Days of Personal Use - This number will be a big fat ZERO. Read the screen. It's asking for the number of days *YOU* lived in the property AFTER you converted it to a rental. I seriously doubt (though it is possible) that you lived in the house (or space, if renting a part of your home) as your primary residence, 2nd home, or any other personal use reasons after you converted it to a rental.
Business Use Percentage. 100%. I'll put that in words so there's no doubt I didn't make a typo here. One Hundred Percent. After you converted this property or space to rental use, it was one hundred percent business use. What you used it for prior to the date of conversion doesn't count.

RENTAL PROPERTY ASSETS, MAINTENANCE/CLEANING/REPAIRS DEFINED

Property Improvement.

Property improvements are expenses you incur that Improve, restore, or otherwise “better” the property. Basically, they retain or add value to the property. Property improvements done "before" you converted the property to a rental should be added to the cost basis of the property, and not entered as a separate asset, unless the improvement is "NOT" classified as Residential Rental Real Estate. (For example, something that is classified as a land improvement.)

Betterments:
Expenses that may result in a betterment to your property include expenses for fixing a pre-existing defect or condition, enlarging or expanding your property, or increasing the capacity, strength, or quality of your property. An example of a pre-existing condition or defect in this context would be something such as foundation repair (slab jacking) or some other, hidden and costly, anomaly.
Restoration:
Expenses that may be for restoration include expenses for replacing a substantial structural part of your property, repairing damage to your property after you properly adjusted the basis of your property as a result of a casualty loss, or rebuilding your property to a like-new condition.
Adaptation:
Expenses that may be for adaptation include expenses for altering your property to a use that isn’t consistent with the intended ordinary use of your property when you began renting the property. Adding a wheelchair ramp would be an example.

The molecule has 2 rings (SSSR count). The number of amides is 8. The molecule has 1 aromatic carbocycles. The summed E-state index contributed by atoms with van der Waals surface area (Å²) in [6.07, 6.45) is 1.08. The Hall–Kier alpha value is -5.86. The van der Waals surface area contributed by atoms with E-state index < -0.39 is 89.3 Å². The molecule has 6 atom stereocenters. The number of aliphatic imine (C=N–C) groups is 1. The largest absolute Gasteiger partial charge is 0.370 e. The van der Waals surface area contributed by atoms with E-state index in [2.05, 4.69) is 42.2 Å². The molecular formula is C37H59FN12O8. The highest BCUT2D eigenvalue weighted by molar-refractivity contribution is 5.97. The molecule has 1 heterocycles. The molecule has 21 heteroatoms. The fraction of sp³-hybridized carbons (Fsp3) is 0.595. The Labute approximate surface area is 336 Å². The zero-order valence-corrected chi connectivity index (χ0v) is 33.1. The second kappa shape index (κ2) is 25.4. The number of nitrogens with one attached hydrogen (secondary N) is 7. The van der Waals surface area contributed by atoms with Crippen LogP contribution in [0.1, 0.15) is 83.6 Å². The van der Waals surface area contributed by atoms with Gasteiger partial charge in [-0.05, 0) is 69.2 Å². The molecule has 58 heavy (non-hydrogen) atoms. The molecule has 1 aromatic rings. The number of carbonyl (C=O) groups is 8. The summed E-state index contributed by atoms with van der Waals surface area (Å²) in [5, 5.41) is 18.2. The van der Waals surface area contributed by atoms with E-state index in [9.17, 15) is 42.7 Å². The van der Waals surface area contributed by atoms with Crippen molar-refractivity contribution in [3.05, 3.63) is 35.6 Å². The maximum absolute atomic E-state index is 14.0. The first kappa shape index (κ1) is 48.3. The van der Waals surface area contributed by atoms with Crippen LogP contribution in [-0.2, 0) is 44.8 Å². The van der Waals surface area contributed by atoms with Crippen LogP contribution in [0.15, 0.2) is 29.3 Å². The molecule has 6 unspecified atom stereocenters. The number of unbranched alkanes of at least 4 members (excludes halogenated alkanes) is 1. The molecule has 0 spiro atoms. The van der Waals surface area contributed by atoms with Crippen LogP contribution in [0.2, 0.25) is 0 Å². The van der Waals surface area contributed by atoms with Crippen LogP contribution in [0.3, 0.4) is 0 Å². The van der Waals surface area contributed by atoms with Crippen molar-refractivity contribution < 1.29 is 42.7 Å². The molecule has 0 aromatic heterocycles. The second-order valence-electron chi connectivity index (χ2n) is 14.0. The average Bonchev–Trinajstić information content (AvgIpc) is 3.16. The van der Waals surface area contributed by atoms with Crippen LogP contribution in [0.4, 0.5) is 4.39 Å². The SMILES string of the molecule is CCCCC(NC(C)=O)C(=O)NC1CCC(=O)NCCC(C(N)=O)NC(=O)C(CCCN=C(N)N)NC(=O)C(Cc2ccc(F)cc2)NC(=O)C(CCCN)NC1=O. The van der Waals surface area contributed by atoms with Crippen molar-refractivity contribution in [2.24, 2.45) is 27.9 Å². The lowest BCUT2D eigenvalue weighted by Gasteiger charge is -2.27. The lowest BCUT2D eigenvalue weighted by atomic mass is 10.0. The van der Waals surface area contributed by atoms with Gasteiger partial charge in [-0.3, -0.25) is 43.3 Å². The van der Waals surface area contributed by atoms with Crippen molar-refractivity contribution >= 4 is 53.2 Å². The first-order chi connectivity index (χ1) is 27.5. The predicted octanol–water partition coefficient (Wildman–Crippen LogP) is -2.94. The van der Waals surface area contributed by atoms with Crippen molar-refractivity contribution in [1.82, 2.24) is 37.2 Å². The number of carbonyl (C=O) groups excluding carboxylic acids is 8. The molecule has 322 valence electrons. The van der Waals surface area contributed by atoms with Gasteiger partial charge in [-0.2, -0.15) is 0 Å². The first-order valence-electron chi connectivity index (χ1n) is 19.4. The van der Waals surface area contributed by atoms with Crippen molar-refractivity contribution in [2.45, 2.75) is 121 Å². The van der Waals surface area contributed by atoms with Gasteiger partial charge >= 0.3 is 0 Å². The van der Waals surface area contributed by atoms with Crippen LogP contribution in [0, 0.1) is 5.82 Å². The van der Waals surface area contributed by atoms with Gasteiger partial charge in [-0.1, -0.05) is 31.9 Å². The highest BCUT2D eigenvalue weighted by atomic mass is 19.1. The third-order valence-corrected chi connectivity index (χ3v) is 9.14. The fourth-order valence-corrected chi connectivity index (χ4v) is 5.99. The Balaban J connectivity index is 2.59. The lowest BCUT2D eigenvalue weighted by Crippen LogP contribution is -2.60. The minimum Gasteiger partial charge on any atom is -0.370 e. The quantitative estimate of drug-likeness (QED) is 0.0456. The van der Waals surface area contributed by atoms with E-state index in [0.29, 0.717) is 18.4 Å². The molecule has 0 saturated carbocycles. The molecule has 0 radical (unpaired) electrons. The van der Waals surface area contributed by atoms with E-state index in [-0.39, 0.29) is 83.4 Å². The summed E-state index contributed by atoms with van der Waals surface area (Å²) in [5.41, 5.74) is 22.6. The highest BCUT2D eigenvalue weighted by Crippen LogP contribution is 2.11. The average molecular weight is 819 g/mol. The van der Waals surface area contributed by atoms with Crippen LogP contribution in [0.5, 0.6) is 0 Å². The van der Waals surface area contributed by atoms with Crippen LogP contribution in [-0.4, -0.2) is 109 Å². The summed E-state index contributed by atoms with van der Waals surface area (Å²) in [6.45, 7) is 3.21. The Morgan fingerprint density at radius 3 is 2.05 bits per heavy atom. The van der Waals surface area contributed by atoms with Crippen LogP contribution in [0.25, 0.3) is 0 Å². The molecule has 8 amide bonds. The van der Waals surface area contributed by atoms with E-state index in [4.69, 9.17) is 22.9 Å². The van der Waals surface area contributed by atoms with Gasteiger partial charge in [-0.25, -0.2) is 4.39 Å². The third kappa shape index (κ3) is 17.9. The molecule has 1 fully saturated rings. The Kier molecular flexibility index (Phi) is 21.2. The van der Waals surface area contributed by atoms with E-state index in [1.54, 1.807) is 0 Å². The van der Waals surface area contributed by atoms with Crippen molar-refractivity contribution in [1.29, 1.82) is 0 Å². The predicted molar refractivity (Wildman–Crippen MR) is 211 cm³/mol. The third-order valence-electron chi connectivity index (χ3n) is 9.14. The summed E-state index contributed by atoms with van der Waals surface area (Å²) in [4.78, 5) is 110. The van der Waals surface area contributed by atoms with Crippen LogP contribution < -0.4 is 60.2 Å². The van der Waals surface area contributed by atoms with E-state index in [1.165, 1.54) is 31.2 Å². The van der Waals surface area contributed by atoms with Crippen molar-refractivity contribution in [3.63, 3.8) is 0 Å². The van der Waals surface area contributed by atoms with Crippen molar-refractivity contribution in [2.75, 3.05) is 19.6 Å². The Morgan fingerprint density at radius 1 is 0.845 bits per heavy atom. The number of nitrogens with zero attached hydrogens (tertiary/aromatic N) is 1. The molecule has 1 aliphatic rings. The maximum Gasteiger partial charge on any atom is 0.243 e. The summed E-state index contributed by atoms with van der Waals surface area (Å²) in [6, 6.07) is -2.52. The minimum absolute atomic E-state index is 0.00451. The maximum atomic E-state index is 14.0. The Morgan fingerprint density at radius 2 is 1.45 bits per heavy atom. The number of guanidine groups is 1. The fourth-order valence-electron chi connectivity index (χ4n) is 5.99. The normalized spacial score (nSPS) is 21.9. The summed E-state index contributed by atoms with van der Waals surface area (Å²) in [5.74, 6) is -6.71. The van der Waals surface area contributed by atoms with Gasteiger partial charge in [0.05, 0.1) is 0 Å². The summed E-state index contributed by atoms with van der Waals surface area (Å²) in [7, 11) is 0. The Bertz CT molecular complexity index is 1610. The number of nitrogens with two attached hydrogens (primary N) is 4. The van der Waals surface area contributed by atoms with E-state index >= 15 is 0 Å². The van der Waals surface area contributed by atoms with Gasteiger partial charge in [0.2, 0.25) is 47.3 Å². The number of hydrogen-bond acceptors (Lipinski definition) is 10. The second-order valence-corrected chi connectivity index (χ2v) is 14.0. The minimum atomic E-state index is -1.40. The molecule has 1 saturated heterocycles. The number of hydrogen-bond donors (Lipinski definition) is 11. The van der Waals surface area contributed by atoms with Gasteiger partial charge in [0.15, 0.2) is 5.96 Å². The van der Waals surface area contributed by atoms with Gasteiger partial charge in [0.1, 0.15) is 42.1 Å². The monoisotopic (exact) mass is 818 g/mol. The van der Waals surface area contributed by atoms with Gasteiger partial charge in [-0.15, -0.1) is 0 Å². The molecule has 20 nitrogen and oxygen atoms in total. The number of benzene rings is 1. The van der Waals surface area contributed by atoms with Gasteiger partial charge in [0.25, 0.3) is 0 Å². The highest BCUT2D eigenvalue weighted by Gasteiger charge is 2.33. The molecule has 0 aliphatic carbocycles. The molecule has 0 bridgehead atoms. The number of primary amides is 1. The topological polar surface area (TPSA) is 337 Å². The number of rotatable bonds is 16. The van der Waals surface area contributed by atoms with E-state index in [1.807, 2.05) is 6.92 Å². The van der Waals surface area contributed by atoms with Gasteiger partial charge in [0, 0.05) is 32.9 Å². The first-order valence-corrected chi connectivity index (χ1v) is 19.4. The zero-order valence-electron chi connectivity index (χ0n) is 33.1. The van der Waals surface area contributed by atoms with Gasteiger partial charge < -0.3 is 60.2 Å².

Expenses for these types of costs are entered in the Assets/Depreciation section and depreciated over time. Property improvements can be done at any time after your initial purchase of the property. It does not matter if it was your residence or a rental at the time of the improvement. It still adds value to the property.

To be classified as a property improvement, two criteria need to be met:

1) The improvement must become "a material part of" the property. For example, remodeling the bathroom, new cabinets or appliances in the kitchen. New carpet. Replacing that old Central Air unit.

2) The improvement must retain or add "real" value to the property. In other words, when the property is appraised by a qualified, certified, licensed property appraiser, he will appraise it at a higher value, than he would have without the improvements.

There are rules that allow you to just flat-out expense and deduct some property improvements instead of capitalizing and depreciating them, if the total cost of the improvement was less than $2,500. It’s referred to as “safe harbor di-minimis” But depending on the specific situation, this may or may not be beneficial. Just be aware that not every property improvement that cost less than $2,500 qualifies for this. If this interest you, the rules can get complex. So a good place to start reading is on the IRS website at https://www.irs.gov/businesses/small-businesses-self-employed/tangible-property-final-regulations. The stuff on di-minimis starts about one page down.

Cleaning & Maintenance

Those expenses incurred to maintain the rental property and its assets in the usable condition the property and/or asset was designed and intended for. Routine cleaning and maintenance expenses are only deductible if they are incurred while the property is classified as a rental. Cleaning and maintenance expenses incurred in the process of preparing the property for rent for the very first time are not deductible.

Repair

Those expenses incurred to return the property or its assets to the same usable condition they were in, prior to the event that caused the property or asset to be unusable. Repair expenses incurred are only deductible if incurred while the property is classified as a rental. Repair costs incurred in the process of preparing the property for rent for the very first time are not deductible.

Additional clarifications: Painting a room does not qualify as a property improvement. While the paint does become “a material part of” the property, from the perspective of a property appraiser, it doesn’t add “real value” to the property.

However, when you do something like convert the garage into a 3rd bedroom for example, making a 2-bedroom house into a 3-bedroom house adds “real value”. Of course, when you convert the garage to a bedroom, you’re going to paint it. But you will include the cost of painting as a part of the property improvement – not an expense separate from it.